Lecture 7 - Designing an (our) Exam

After the last lecture, I had a number of comments, both on the blog and in email, that suggests that the last lecture was conceptually difficult to comprehend. I thought that instead of focussing on the next topic in this series (special needs education), I'd focus on trying to explain the role of assessment again, and I'd do it by designing the exam with you folks. I thought that this would be a neat way to explain this section because I'm deliberately designing an assessment utilising some of the psychological theories that we discussed in Lecture 6.

What we're not going to do.

Clearly the one thing that we're not going to do, is to use a norm referenced assessment approach. It serves neither you, nor myself, nor FNU nor the Fiji community to use this approach - if it does, I'd love it if someone would explain it to me. We're also not going to do a standard examination (Section A would multiple choice, Section B would be short answer questions and Section C would be a longer essay). Hopefully by the end of this lecture you'll agree this isn't a sensible way to construct an exam.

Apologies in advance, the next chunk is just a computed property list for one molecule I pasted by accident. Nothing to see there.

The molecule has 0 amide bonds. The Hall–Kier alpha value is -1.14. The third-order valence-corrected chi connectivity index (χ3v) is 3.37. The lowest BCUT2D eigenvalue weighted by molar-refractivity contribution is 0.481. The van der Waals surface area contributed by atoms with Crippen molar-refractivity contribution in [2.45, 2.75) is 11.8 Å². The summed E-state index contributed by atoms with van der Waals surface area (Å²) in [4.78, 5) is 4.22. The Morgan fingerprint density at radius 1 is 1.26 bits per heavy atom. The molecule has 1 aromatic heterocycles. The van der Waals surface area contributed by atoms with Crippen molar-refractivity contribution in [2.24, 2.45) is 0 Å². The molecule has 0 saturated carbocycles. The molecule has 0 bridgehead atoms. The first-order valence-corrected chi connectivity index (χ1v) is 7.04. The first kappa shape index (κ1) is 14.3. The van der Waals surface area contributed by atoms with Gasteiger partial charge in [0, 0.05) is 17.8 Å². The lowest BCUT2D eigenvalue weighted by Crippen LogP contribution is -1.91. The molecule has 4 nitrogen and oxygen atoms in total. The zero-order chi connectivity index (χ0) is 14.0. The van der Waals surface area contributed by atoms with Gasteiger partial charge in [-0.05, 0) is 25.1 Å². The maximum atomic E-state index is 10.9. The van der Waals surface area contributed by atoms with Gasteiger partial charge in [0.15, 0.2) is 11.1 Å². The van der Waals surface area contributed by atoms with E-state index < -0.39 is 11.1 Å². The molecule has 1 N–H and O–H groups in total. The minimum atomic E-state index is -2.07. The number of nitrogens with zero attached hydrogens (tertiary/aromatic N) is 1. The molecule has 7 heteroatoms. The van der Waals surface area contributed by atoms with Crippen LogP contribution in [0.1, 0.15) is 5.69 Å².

Furthermore we're not going to do a memory exercise, nor are we going to penalise people if they do not use perfect English spelling, punctuation and other grammatical constructions in their essay. If the word is obvious in context, it will count as if it were spelt correctly with the all the correct syntax either side of it.

What is the purpose of Assessment?

It sometimes pays to consider what the purpose of assessment is. In the lecture we discovered that assessment is really about feedback, not so much about 'passing'. Feedback tells us whether the student/pupils have actually understood an issue that we were trying to teach. The feedback does NOT tell us whether a student or pupil is either 'dumb' or 'smart', it just tells us whether we were successful in our teaching. If the feedback tells us that a student/pupil has not understood the issue, then we need to ask the next set of questions, principally 'why'?

Further Notes

This is a start of the process of assessment but the full working out can be found in this document here.

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